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Sunday, February 01, 2009

Rafa Benitez turns into Gerard Houllier - Drop Robbie Keane For Crunch Match

Rafa Benitez turns into Gerard Houllier

By CHRIS BASCOMBE, 31/01/2009
WHEN Rafa Benitez’s name was first put to the Liverpool board in October 2003, one director objected.

“He looks a bit like a Spanish Gerard Houllier to me,” said the cautionary voice.

Once he had arrived at Anfield the following summer, Benitez proceeded to dismantle any such fears, providing a welcome antidote to the erratic, paranoid ramblings which undermined the last two years of Houllier’s reign.

Deep into his fifth season on Merseyside, there are worrying signs of Benitez’s gradual transformation into the Houllier who departed Liverpool.

You could be forgiven for thinking there’s an Anfield script for under-siege bosses. Talk of ‘five-year plans’ carries a déjà vu warning, while the old ditty about how long it took Sir Alex Ferguson to win his first title has become a timeless classic.

Like Houllier, the pragmatic, likeable and brilliant coach who won silverware in his first two seasons, Benitez has now become a perplexing figure, a man struggling with a persecution complex.

It speaks volumes when the most lucrative managerial deal in Anfield history is presented as an act which undermines rather than reassures him.

Naturally, he has found ammunition thanks to the behind-the-scenes shambles, although he’s as much a beneficiary as victim. Four of Liverpool’s six-man board wanted Benitez’s position as manager reviewed last summer, and the same individuals believe there should be serious discussion about his future this May if he doesn’t sustain a title challenge.

TWO'S COMPANY - Liverpool boss Rafa Benitez with assistant Sammy Lee

A defeat to Chelsea today may even test his alliance with the fickle Tom Hicks, who must agree to his co-owner’s wish to shelve Benitez’s contract offer. That would undoubtedly signal the beginning of the end of his reign.

Boardroom dissenters felt compelled to agree to Hicks’ demand for a contract extension while Liverpool were top of the league last December.

They also felt they were serving the will of The Kop and herein lies one of the reasons Liverpool managers are vulnerable to an ascent into presumed dictatorship. The Anfield dugout is acclaimed unlike any in world football. Once he has won the hearts and minds of the people, a Liverpool manager inspires religious devotion.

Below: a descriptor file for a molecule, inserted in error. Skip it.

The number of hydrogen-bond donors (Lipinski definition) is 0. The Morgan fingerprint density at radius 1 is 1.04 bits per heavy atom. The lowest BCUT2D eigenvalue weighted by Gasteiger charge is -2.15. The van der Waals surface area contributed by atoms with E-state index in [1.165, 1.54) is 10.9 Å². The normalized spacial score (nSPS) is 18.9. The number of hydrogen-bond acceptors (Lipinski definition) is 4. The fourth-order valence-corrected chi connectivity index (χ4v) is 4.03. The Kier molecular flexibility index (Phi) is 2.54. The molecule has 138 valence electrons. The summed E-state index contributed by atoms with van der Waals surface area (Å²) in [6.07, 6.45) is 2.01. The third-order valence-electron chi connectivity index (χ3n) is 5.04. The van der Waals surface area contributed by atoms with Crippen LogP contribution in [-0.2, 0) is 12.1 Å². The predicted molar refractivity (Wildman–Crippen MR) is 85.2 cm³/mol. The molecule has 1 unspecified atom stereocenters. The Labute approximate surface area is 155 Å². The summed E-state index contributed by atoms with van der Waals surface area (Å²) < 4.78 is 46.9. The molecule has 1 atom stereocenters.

Houllier enjoyed this for a time between 2001-02 and post-Istanbul Benitez was afforded the same status. Both have learnt to milk it during times of stress. Benitez has played ‘the fan card’ so much lately he could enjoy a profitable poker career.

On the back of such affection, the affable, intelligent, quietly-spoken modesty which typified their early years gives way to an erratic, megalomaniac pursuit of self-preservation and self-congratulation — but not enough self-assessment.

Criticism used to be brushed off but is now viewed as an act of sacrilege. Houllier used to go through Press cuttings with a highlighter pen in order to dress down detractors. Benitez has appointed his own media watchdog, Juan Francesco, to report to him on every critical sentence uttered in print, TV, radio or on Liverpool websites.

TWO BAD - then Liverpool boss Gerard Houllier with his assistant Phil Thompson in 2004

The disintegration of Houllier’s regime was traced to the departure of his right-hand man, Patrice Bergues, after the 2001 treble.

Again, the parallels are unavoidable. Rafa’s chief scout Paco Herrera and assistant manager Pako Ayesteran were voices of wisdom who have gone, replaced by backroom devotees who react to every Benitez decision with gushing applause rather than analysis.

“There’s no one there to say ‘no’ to him any more,” said one Anfield source.

Add to this a cautious tactical approach. Houllier used to order print-outs of the number of shots on goal and corners Liverpool won to distribute to disbelieving journalists. Benitez trotted out a statistic about the number of goals Liverpool scored last season when asked if he was ‘too defensive’.

His press conferences are also becoming an echo. In November 2002, Houllier stated: “We have been a victim of our own success after doing so well last year. But it is good people had greater expectations this season.”

This month, Benitez said: “Everyone thinks this is the year because expectations are so high. We are where we are because we’re doing things right.”

Rafa would be wise to learn from Houllier’s fate. Anything but victory over Chelsea and a vast improvement in body, mind and behaviour will ensure the attention switches away from the boardroom and stays on the dugout.

That may assist the players who admit the pressure appears to be focused elsewhere. For Xabi Alonso, Liverpool have been talking the talk but not walking the walk this year.

“Playing well is what gets you respect,” he said. “If anyone talks too much and doesn’t perform, he is danger of losing respect from other professionals.”

After his rants against Ferguson, Everton and contract dissatisfaction, Benitez should listen to such sage advice. It would be a good start for Rafa to ask his media analyst to find cuttings of how he managed the club between 2004-2006. That was when he made a habit of overseeing miracles to win trophies.

If he’s going to end Liverpool’s wait for the title, he needs another one.

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